Haynes and Boone's Newsroom
Criminal Enforcement of the U.S. Securities Laws
Daniel H. Gold, Ronald W. Breaux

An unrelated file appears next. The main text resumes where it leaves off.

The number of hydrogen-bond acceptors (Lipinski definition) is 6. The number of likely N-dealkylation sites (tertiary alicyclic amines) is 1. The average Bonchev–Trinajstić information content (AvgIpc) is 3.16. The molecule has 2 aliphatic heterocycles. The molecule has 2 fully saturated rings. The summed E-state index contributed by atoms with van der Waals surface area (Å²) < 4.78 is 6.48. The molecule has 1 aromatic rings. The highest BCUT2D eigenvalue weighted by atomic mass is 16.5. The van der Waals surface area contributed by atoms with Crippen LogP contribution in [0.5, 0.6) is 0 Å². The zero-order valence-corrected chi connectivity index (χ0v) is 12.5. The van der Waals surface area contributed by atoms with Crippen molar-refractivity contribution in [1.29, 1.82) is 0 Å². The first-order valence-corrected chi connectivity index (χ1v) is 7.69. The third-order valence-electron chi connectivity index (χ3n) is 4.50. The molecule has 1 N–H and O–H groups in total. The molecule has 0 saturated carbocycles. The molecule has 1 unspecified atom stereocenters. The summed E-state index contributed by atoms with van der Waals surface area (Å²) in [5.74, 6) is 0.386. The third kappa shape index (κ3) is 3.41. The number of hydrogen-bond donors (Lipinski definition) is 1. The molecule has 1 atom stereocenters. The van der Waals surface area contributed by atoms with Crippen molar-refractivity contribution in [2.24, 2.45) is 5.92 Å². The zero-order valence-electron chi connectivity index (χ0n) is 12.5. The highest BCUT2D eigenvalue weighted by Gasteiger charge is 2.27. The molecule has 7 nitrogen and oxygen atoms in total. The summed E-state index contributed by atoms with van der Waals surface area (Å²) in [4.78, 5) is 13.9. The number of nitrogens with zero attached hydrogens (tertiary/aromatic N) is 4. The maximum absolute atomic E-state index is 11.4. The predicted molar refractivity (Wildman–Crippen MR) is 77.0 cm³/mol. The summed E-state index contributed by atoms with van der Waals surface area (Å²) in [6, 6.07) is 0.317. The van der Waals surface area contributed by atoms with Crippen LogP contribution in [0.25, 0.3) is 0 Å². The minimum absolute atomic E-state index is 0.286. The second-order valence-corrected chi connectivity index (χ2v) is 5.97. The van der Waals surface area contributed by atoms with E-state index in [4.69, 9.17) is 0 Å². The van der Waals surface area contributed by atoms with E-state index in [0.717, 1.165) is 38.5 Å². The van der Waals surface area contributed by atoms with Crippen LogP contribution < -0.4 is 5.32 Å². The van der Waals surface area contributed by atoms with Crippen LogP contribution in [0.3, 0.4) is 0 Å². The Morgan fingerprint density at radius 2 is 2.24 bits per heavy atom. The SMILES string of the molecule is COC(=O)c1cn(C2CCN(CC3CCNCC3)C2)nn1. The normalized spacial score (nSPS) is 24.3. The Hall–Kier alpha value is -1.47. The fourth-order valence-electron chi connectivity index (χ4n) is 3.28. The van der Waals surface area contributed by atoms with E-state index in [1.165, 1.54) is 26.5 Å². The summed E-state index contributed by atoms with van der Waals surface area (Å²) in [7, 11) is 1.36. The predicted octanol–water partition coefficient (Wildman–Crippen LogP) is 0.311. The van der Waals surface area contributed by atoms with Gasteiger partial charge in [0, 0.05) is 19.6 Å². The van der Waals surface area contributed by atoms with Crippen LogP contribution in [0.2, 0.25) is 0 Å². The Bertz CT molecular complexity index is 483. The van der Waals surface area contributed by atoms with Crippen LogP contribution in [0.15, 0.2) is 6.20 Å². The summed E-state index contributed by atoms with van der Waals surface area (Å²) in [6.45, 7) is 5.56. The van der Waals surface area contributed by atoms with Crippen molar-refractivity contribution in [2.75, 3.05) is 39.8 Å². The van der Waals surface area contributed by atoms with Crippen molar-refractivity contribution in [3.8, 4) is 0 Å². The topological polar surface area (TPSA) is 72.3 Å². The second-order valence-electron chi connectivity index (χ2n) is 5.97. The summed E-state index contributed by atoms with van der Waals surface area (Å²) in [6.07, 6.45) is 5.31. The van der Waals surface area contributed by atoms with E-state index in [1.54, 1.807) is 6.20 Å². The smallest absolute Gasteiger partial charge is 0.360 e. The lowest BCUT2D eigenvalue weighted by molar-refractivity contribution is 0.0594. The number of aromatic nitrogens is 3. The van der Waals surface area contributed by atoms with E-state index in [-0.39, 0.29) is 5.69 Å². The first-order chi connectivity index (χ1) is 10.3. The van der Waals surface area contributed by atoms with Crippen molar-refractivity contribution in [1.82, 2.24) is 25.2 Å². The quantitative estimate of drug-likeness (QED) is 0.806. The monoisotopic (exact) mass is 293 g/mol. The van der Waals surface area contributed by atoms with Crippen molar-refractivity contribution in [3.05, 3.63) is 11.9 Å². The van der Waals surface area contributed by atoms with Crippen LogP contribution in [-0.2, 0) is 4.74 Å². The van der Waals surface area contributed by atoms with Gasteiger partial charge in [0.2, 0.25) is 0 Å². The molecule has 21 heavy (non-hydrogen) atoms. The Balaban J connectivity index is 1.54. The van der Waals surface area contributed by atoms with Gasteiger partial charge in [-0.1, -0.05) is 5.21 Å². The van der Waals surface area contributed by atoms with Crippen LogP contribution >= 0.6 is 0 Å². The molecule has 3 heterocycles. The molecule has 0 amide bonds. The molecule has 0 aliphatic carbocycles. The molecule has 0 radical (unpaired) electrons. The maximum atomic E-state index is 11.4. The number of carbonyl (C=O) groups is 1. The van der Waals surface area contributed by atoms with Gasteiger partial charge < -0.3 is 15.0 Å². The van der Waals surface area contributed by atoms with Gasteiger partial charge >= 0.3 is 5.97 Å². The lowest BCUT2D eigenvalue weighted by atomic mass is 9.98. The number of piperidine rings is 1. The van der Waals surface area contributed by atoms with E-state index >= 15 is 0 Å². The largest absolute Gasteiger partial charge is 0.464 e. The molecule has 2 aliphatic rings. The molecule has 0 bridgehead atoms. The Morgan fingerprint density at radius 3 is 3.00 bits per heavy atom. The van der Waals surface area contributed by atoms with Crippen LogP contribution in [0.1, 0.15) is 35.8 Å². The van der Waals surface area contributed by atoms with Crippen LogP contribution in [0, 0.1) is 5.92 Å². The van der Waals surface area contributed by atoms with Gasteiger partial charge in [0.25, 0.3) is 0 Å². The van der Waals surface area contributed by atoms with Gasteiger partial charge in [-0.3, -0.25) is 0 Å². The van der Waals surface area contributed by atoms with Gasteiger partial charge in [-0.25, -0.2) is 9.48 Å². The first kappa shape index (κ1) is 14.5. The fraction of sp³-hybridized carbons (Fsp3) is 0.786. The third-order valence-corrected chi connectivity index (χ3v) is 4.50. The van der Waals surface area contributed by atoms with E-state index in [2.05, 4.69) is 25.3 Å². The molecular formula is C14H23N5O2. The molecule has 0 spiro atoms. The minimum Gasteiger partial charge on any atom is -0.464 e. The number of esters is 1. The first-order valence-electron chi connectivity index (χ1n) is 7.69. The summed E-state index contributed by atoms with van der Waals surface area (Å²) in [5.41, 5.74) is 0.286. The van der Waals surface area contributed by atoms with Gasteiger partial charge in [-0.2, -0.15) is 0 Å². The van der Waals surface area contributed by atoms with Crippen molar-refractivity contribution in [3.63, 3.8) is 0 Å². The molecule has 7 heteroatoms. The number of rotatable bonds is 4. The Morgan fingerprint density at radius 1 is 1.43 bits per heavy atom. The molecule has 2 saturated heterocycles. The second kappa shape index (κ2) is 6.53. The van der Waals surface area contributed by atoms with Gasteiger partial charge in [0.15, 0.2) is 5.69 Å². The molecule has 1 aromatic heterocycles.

The United States securities laws are enforced through both civil and criminal actions. On the civil side, the Securities and Exchange Commission (“SEC”) has broad investigative powers and can bring civil enforcement actions seeking monetary penalties, injunctions, bars against serving as a director or officer of a public company, and other civil remedies. The SEC’s civil enforcement is supplemented by the activities of self-regulatory organizations such as the major stock exchanges, state securities regulators, and private litigants. The SEC does not have authority to bring criminal actions. Criminal violations of the federal securities laws are prosecuted by the Department of Justice and the ninety three United States Attorneys offices throughout the country (collectively the “DOJ”). The DOJ may seek indictments for criminal violations of the securities laws on their own initiative or through formal or informal referrals from the SEC. This paper, presented to the Union Internationale des Avocats Winter Meeting on Claims Management, Torts and Litigation of Claims, focuses on the criminal enforcement of the U.S. securities laws.